CDB Says Antigua Among Fastest Growing Economies

Royalton Antigua

President of the Barbados based Caribbean Development Bank (CDB), Dr. Warren Smith says the regional lending institution is projecting a positive economic outlook with real Gross Domestic Product (GDP) growth of approximately  two per cent this year.

Speaking at a press conference on Thursday, Smith said this is based on the expected expansion of the construction, tourism and extractive industries such as gold and oil. 

He said that in order sustain these gains over the medium term, its member countries will need to step up their efforts to build long term resilience and tackle at least three challenges head-on: Climate change, evidenced by extreme weather events, and energy insecurity; wide fiscal deficits and high public debt; and high unemployment, especially among the youth.

Looking at the performance of the Caribbean over the last year,   Smith said the majority of the Bank’s Borrowing Member Countries (BMCs) recorded economic growth averaging 1.9 per cent, compared with 0.5 per cent in 2017.

Dr. Warren Smith

The CDB President said the fastest growing economies were Grenada  at  5.2 per cent , Antigua and Barbuda with a growth rate of 3.5 per cent  and Guyana at 3.4 per cent.

“In the case of Grenada, its strong performance continued a five-year positive trend that averages around five per cent.

 For Antigua and Barbuda and some of the other BMCs that were affected by the 2017 hurricane season, reconstruction efforts contributed to their upturn,” he said.

Concerning other islands that continue to be challenged,  Smith said real GDP contracted in Barbados despite modest gains in tourism, one of its key sectors. This, he said, was attributed to the impact of fiscal consolidation and the fall in construction activity.

“Anguilla’s economy also declined, due to an almost 40 per cent fall-off in visitor arrivals, following hurricane damage to the hotel stock in 2017. For the same reason, the Virgin Islands experienced a 50 per cent decline in visitor arrivals.  Nevertheless, real GDP grew by over two percent as a result of buoyant business and financial services activity. 

Most other BMCs welcomed growth in visitor arrivals.   According to the Caribbean Tourism Organization (CTO), visitor arrivals increased by 15 per cent in Belize, and by about 10 per cent in the Cayman Islands and in Grenada,” he said.

Looking at commodity-exporting countries,  Smith said higher oil production and prices drove higher growth in Suriname and in Trinidad and Tobago , while buoyant gold prices also benefitted  Suriname, although there was little change in actual production.

In the case of Guyana, he said growth was linked mainly to robust construction activity, in advance of the first commercial production of oil in 2020.

Concerning the region’s fiscal performance, the CDB President said it varied across the region.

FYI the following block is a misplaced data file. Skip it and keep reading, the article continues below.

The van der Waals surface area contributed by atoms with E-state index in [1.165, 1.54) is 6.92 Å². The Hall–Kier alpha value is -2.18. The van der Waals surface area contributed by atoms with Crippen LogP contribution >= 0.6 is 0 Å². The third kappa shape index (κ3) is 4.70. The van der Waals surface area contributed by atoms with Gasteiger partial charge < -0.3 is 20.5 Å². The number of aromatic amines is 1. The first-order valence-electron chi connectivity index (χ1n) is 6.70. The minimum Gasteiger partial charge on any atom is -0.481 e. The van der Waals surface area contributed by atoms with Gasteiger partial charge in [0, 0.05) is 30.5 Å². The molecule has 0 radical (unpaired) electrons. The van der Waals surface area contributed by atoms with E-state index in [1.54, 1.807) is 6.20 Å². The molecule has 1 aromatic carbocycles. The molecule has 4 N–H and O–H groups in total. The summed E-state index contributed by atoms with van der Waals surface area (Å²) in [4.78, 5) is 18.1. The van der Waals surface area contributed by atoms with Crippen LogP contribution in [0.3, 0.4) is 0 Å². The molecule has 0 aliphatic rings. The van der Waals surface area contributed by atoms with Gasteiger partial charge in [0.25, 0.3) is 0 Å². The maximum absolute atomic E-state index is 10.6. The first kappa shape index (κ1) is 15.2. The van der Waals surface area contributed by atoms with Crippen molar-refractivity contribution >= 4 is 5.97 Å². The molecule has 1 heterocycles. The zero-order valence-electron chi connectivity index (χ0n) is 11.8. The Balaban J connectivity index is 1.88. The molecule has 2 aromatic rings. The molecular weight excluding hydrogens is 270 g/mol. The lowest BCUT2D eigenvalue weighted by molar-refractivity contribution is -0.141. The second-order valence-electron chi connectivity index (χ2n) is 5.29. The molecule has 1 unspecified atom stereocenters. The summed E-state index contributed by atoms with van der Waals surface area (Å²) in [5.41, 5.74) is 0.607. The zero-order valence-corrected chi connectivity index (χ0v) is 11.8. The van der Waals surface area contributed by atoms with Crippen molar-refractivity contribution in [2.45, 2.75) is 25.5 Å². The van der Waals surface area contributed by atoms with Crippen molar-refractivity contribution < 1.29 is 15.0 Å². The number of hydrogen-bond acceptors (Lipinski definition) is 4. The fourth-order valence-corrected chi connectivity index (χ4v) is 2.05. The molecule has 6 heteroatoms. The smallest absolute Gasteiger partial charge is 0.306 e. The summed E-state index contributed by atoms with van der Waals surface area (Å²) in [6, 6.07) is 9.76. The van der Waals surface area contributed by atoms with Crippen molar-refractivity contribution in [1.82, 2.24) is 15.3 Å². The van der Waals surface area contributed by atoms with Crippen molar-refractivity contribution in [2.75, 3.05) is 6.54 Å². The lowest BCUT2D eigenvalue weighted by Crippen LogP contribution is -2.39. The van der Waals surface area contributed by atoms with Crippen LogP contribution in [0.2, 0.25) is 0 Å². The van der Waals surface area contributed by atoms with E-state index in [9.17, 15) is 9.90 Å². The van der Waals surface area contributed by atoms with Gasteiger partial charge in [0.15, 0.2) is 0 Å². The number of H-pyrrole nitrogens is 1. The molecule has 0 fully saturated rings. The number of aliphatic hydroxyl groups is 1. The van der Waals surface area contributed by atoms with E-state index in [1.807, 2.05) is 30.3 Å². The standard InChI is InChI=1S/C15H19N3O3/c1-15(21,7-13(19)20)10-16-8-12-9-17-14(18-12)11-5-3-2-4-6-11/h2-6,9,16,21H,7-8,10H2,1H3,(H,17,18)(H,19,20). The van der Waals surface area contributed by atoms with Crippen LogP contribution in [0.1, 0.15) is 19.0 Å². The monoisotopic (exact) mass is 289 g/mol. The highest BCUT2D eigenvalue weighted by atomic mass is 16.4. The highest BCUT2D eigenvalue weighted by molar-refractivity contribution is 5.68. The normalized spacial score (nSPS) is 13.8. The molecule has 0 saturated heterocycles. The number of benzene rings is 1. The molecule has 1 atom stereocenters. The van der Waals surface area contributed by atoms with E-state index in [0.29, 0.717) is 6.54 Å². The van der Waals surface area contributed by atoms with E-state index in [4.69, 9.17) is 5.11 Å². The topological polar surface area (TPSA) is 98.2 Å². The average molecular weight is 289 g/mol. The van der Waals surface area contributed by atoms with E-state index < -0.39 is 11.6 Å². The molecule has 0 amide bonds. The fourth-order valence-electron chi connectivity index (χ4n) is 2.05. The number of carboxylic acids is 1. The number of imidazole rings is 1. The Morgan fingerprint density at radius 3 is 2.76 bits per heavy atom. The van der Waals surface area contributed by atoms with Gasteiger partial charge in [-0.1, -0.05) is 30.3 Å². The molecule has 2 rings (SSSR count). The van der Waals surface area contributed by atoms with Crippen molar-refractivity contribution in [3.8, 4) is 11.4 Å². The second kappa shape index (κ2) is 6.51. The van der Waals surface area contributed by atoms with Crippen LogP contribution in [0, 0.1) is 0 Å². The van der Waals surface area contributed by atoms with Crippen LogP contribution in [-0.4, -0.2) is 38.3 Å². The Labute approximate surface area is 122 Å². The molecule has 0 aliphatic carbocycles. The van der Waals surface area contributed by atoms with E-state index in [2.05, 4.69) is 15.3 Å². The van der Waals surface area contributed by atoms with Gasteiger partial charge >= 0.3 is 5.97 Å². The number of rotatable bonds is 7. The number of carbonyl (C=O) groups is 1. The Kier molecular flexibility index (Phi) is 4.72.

“Debt as a share of GDP decreased in 13 BMCs, although for at least half of our BMCs, the ratio continued to exceed the international benchmark of 60 per cent.   Public finances in some  BMCs continued to be affected following the 2017 hurricanes.  In Anguilla, tax revenues fell, while expenditure, much of it related to recovery, rose.  In Antigua and Barbuda, rising public expenditure was accompanied by lower non-tax revenues, especially from the Citizenship by Investment (CBI) programme.   Indeed, it was only in St. Kitts and Nevis that CBI revenues rose, following the launch of a new fund in late 2017,” he said.

He said for Grenada, the fiscal position continued to improve, thanks to strengthened expenditure management and tax compliance while sustained economic growth contributed to better fiscal performance in Suriname and in Trinidad and Tobago.

He said as part of the first stage of recovery in Barbados, debt restructuring and fiscal restraint helped to achieve an increased primary surplus.

He said Belize also recorded a primary surplus, attributable to revenue enhancement measures taken as it sought to meet the requirements of its 2017 debt restructuring programme.

In 2018, the CDB approved projects totaling US$352 million. Disbursements totaled  USS280 million, representing a 20 per cent increase compared with  2017.

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    • I am begging ten man to ask his Puppet Master to release the IMF article IV report on Antigua and Barbuda for 2017/18.
      The fastest going country in debt. I am waiting on the taxes to his Antiguans poor boast a** . The CDB will say whatever because the loans are rolling in from Antigua & Barbuda inept administration, their track record borrow and don’t pay. A four hundred and ninety million dollars deficit.

  1. In Antigua and Barbuda, rising public expenditure was accompanied by lower non-tax revenues, especially from the Citizenship by Investment (CBI) programme–STRANGE

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